Will Muschamp: Tackling goes back to the recruiting process

Posted by: Chris Vannini on Saturday July 29, 2017


Two-a-days are banned, and there’s less contact in practice than every before, so how does Will Muschamp emphasize it with freshmen in camp?

It goes back to recruiting.

"A lot of tackling has to do with `want-to.' A guy has to want to do it,” Muschamp said this weekend. “That’s a part of the recruiting and evaluation process. You evaluate the guys who really enjoy the physicality of the game. I think this freshman class, that was a huge part of the evaluation process, getting guys who enjoy sticking their face in the fan and tackling.

“Toughness, to me, comes down to the ability to run against good people and stopping the run against good people.”

Last year, South Carolina was No. 107 in rushing offense (3.68 ypc) and No. 92 in rushing defense (4.8 ypc).

“But it's not just about the lines of scrimmage,” Muschamp said. “Right now, with the way teams are blocking offensively, the ball is on the perimeter. You've got to be tough at in the secondary and at the corner position. You've got to be tough at the safety and nickel. You've got to be tough at wide receiver to block downfield to create the explosive runs for your offense.

It's an element of toughness that goes through all 11 guys. It's not just about both lines of scrimmage. That's where we've really got to challenge our guys to improve.”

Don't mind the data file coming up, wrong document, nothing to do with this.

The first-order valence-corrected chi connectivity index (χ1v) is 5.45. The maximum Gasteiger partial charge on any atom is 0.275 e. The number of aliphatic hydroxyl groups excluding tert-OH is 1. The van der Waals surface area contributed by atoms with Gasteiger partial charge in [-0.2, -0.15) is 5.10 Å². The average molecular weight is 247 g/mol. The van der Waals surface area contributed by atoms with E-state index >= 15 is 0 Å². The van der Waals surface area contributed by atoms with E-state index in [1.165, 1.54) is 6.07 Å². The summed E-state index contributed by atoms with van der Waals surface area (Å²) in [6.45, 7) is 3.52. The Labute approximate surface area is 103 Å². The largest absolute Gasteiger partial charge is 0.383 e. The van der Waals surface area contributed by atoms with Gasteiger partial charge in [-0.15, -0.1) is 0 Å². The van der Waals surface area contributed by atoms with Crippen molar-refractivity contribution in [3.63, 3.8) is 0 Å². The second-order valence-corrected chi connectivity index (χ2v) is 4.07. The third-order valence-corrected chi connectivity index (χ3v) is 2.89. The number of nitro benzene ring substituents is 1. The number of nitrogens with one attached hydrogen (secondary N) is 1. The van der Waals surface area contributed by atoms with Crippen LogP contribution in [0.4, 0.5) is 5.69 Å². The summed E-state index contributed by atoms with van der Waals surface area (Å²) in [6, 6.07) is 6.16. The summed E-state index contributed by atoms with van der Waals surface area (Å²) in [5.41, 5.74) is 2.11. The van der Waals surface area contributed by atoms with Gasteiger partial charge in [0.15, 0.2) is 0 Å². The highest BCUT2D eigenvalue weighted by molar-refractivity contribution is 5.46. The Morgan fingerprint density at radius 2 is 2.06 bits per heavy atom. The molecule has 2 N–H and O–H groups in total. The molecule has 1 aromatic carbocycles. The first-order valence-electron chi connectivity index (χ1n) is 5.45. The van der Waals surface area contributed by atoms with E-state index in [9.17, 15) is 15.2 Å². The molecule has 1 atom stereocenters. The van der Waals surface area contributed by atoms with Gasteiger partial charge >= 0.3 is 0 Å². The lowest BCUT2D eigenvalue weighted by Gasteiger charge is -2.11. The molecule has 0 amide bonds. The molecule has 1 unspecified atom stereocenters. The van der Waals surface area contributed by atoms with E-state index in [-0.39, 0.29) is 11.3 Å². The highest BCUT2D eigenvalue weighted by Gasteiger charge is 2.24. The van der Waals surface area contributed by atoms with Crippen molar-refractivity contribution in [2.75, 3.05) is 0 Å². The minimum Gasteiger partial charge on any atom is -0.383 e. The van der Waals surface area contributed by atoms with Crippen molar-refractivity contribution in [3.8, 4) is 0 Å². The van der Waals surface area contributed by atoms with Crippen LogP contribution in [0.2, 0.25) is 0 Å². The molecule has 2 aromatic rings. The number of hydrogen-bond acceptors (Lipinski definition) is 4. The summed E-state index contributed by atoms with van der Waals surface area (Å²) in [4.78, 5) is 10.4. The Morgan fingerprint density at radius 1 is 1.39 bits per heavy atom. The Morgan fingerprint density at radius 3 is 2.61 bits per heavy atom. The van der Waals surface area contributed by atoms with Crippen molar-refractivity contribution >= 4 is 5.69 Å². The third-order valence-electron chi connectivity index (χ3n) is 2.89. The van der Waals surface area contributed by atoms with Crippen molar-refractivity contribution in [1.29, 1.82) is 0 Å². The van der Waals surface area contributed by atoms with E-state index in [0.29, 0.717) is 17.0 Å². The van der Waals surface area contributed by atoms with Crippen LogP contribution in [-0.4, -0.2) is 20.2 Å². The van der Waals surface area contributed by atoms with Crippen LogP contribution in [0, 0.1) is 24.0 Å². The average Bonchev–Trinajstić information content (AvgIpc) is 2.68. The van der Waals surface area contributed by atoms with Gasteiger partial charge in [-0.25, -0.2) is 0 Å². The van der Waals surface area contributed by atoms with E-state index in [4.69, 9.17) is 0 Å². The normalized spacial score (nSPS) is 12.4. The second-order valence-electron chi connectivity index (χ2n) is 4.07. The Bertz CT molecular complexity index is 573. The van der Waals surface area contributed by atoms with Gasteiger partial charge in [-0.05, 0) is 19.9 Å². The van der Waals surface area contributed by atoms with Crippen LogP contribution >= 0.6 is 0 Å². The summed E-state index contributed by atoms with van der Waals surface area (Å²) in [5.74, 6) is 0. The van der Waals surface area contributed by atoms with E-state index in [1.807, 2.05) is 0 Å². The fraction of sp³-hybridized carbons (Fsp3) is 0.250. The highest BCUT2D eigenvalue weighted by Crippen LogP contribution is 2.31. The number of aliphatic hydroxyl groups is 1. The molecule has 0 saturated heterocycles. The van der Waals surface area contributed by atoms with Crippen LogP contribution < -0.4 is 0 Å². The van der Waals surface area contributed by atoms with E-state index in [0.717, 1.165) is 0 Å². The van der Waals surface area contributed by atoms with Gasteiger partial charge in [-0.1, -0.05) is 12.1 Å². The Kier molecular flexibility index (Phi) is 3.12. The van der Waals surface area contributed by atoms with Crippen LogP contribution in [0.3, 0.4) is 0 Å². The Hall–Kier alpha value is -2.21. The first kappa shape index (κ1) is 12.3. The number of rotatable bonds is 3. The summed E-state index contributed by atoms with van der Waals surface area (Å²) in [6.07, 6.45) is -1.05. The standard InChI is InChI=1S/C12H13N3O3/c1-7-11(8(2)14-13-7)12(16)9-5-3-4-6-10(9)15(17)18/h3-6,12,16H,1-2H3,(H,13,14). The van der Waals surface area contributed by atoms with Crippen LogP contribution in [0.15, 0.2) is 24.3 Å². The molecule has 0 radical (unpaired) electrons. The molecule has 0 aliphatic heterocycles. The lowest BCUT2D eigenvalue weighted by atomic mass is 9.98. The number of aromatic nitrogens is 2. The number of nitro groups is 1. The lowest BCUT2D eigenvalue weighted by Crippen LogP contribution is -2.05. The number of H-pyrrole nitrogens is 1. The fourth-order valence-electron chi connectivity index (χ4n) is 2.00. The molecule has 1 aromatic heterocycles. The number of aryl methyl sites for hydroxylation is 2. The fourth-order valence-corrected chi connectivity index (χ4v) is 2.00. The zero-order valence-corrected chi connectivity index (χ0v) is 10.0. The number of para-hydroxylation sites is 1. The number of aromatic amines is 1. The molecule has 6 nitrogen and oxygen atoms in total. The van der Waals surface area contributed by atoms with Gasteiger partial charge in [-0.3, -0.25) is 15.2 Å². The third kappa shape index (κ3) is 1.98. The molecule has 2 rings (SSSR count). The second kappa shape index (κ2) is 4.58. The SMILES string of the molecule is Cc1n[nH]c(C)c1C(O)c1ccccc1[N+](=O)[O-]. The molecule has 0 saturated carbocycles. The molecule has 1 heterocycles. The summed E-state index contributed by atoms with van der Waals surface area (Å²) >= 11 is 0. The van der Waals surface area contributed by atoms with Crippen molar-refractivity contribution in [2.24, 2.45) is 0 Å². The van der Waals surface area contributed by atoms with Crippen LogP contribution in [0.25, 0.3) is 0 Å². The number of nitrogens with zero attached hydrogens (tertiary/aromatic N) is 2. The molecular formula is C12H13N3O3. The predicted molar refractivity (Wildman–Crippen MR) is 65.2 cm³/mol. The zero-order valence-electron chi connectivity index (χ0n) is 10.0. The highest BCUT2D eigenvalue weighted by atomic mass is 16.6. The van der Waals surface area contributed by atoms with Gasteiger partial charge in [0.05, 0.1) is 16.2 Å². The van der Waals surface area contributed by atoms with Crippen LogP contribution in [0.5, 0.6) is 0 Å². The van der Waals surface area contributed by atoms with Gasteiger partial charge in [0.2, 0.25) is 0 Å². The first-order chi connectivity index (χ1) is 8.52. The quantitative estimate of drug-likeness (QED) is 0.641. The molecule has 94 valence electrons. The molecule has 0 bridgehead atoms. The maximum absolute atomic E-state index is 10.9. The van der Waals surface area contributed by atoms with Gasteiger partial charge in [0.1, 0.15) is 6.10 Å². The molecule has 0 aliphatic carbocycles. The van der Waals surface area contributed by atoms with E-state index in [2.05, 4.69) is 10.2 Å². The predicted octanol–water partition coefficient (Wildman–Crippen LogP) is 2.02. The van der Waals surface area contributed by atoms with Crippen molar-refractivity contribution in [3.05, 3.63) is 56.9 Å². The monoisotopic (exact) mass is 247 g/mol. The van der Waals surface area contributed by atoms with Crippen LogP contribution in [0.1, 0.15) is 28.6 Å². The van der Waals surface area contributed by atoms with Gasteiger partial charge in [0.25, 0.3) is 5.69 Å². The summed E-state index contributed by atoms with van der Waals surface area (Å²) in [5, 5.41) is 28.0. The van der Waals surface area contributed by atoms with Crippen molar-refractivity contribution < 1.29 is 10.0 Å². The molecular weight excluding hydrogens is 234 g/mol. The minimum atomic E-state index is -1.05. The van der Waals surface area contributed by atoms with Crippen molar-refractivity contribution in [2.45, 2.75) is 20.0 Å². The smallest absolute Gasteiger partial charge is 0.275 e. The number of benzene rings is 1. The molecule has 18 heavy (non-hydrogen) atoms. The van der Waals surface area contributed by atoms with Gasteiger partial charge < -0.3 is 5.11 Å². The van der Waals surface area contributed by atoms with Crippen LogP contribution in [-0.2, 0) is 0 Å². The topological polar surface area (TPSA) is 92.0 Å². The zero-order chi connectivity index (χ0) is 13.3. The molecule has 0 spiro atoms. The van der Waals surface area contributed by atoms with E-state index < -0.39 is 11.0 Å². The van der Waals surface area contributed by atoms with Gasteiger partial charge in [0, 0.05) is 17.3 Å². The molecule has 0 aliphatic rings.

With camp opening, a number of high-profile Gamecocks have announced they’re shutting off social media for the season. Rival Clemson has banned social media in the past, but Muschamp says he has nothing to do with it in Columbia.

"That's all on them,” he said. “I met with the team today, and we addressed social media. We talked about the positive impact it can have in marketing your brand, but we also talked about the negative impact it can have and when you press send, it's over. Our guys just need to be smart.

“We don't want to talk about our football activities on the internet. That's no one else's business. What happens here stays here. Our guys understand that. I just ask them to use good judgment. I'm not going to be the Twitter police. That's not something I care to do. I let our guys use good judgment and make good choices and decisions."

Chris Vannini is in his fifth year with CoachingSearch.com and serves as its managing editor. He has previously written for the Detroit Free Press, The Oakland Press, The State News, MLive.com, 247Sports and SB Nation.  A graduate of Michigan State University, Chris now lives in the Dallas-Fort Worth area.  Be sure to follow @coachingsearch and send emails to chris@coachingsearch.com.